NBA: Chinese internet giant Tencent removes Houston Rockets games from streaming schedule
CCTV and Tencent had cancelled their broadcasts of two NBA preseason games held in China earlier this month after Rockets general manager Daryl Morey tweeted 'Fight for freedom, stand with Hong Kong.'
Rockets' loss to Milwaukee Bucks was the only matchup not listed on Tencent's streaming page, which allows people to rewatch the games
Some fans on Weibo complained about the snub, drawing attacks from other users who questioned their patriotism
Tencent has streamed initial games involving other teams and has dozens of contests listed for the duration of the NBA regular season
Shanghai: Chinese internet giant Tencent has struck Houston Rockets games from its programming schedule for the current NBA season, following through on a threat it made after a team executive angered Beijing by supporting pro-democracy protests in Hong Kong.
The Rockets' 117-111 loss to the Milwaukee Bucks on Thursday night was the only matchup not listed on Tencent's streaming page, which allows people to rewatch the games.
Some fans on the popular Weibo social media platform complained about the snub, drawing attacks from other users who questioned their patriotism.
That comes after China Central Television (CCTV) on Wednesday kept the league's season-openers off the air. The state broadcaster currently has no NBA games listed on its own programme schedules.
Tencent has streamed initial games involving other teams, however, and has dozens of contests listed for the duration of the NBA regular season, which runs to next April.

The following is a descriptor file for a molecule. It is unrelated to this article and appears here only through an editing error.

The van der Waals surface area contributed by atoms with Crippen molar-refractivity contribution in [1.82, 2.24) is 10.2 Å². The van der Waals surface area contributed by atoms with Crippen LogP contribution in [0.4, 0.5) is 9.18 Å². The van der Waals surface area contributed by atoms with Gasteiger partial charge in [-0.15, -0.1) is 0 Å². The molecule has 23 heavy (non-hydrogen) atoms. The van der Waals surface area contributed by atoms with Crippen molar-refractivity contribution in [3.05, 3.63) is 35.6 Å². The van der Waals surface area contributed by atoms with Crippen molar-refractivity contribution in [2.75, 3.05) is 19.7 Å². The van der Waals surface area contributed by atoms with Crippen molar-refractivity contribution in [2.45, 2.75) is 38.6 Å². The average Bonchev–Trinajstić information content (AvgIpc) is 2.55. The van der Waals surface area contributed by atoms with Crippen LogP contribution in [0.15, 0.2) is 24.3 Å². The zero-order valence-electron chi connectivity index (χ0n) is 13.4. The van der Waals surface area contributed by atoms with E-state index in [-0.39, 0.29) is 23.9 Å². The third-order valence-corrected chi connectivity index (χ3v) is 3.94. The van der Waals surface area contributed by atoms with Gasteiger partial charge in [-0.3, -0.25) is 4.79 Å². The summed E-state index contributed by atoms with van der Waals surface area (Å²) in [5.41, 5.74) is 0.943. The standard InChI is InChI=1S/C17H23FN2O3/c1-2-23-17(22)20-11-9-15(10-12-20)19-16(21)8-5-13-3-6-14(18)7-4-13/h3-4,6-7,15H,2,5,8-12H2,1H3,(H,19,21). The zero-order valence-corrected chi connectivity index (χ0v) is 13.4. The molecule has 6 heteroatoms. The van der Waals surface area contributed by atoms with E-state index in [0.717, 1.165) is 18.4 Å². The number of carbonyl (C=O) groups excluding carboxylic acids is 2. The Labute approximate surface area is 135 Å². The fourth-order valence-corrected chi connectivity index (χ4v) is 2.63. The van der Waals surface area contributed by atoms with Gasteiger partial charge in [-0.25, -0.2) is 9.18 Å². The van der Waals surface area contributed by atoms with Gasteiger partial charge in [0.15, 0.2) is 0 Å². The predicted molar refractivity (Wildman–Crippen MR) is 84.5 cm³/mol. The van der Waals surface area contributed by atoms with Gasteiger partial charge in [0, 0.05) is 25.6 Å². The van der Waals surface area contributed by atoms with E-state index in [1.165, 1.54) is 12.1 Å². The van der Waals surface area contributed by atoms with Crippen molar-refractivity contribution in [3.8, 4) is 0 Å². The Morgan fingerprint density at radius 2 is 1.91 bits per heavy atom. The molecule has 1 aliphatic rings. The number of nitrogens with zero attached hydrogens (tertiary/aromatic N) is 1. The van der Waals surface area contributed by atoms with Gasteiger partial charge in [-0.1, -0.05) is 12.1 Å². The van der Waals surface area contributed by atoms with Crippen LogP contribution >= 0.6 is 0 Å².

Houston is traditionally one of the most popular teams in China due largely to countryman Yao Ming, the former centre whose 2002-11 career added to the NBA's lucrative Chinese fanbase.
CCTV and Tencent had cancelled their broadcasts of two NBA preseason games held in China earlier this month after Rockets general manager Daryl Morey tweeted "Fight for freedom, stand with Hong Kong."
Hong Kong has been rocked by months of demonstrations by citizens who accuse Beijing of chipping away at its freedoms.
China portrays the protesters as violent separatists and bristles at what it calls "foreign interference" in the matter.
The controversy has cast a cloud over the NBA's lucrative broadcasting, merchandising and sponsorship interests in China, with CCTV and Tencent saying earlier they would snub Rockets games.
The controversy also has sparked a bitter US debate over whether corporate America was sacrificing values in pursuit of Chinese profits.
Outspoken players and coaches such as Los Angeles Lakers superstar LeBron James have often clashed at home with President Donald Trump.
But US Vice President Mike Pence on Thursday said they "lose their voices when it comes to the freedom and rights of other peoples," in a speech on US-China relations.
"In siding with the Chinese Communist Party and silencing free speech, the NBA is acting like a wholly-owned subsidiary of that authoritarian regime," Pence said.
After initially leading the backlash, China's state-controlled media quickly reversed course and has held fire as the Washington and Beijing held negotiations on a trade deal, suggesting that Chinese authorities were eager to get past the basketball row.
But NBA broadcasts in China remain fraught with risk, as spectators have been seen at games in the United States wearing t-shirts bearing Morey's tweeted comment or waving Hong Kong's flag.
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